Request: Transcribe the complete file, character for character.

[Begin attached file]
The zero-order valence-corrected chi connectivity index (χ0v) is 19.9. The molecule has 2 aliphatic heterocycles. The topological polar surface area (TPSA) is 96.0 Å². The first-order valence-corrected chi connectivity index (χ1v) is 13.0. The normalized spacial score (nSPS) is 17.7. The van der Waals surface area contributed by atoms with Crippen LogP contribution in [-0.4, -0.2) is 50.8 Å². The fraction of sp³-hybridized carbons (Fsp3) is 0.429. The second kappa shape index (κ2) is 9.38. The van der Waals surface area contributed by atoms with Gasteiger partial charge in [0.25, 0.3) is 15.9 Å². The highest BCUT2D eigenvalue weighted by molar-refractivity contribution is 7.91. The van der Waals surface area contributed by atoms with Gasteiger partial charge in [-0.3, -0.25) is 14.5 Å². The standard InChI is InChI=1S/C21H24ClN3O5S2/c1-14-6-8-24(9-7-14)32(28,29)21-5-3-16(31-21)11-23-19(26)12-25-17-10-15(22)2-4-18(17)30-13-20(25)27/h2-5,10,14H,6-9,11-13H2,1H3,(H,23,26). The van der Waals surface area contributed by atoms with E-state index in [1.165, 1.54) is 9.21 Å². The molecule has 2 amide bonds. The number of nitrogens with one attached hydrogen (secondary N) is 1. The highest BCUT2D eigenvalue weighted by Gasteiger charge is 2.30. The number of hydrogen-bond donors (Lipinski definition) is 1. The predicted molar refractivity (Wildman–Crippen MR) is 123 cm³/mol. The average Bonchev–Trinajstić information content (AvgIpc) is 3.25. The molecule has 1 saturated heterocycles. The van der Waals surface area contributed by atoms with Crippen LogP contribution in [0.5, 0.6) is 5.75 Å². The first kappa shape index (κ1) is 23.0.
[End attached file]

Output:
The zero-order valence-corrected chi connectivity index (χ0v) is 19.9. The molecule has 2 aliphatic heterocycles. The topological polar surface area (TPSA) is 96.0 Å². The first-order valence-corrected chi connectivity index (χ1v) is 13.0. The normalized spacial score (nSPS) is 17.7. The van der Waals surface area contributed by atoms with Crippen LogP contribution in [-0.4, -0.2) is 50.8 Å². The fraction of sp³-hybridized carbons (Fsp3) is 0.429. The second kappa shape index (κ2) is 9.38. The van der Waals surface area contributed by atoms with Gasteiger partial charge in [0.25, 0.3) is 15.9 Å². The highest BCUT2D eigenvalue weighted by molar-refractivity contribution is 7.91. The van der Waals surface area contributed by atoms with Gasteiger partial charge in [-0.3, -0.25) is 14.5 Å². The standard InChI is InChI=1S/C21H24ClN3O5S2/c1-14-6-8-24(9-7-14)32(28,29)21-5-3-16(31-21)11-23-19(26)12-25-17-10-15(22)2-4-18(17)30-13-20(25)27/h2-5,10,14H,6-9,11-13H2,1H3,(H,23,26). The van der Waals surface area contributed by atoms with E-state index in [1.165, 1.54) is 9.21 Å². The molecule has 2 amide bonds. The number of nitrogens with one attached hydrogen (secondary N) is 1. The highest BCUT2D eigenvalue weighted by Gasteiger charge is 2.30. The number of hydrogen-bond donors (Lipinski definition) is 1. The predicted molar refractivity (Wildman–Crippen MR) is 123 cm³/mol. The average Bonchev–Trinajstić information content (AvgIpc) is 3.25. The molecule has 1 saturated heterocycles. The van der Waals surface area contributed by atoms with Crippen LogP contribution in [0.5, 0.6) is 5.75 Å². The first kappa shape index (κ1) is 23.0.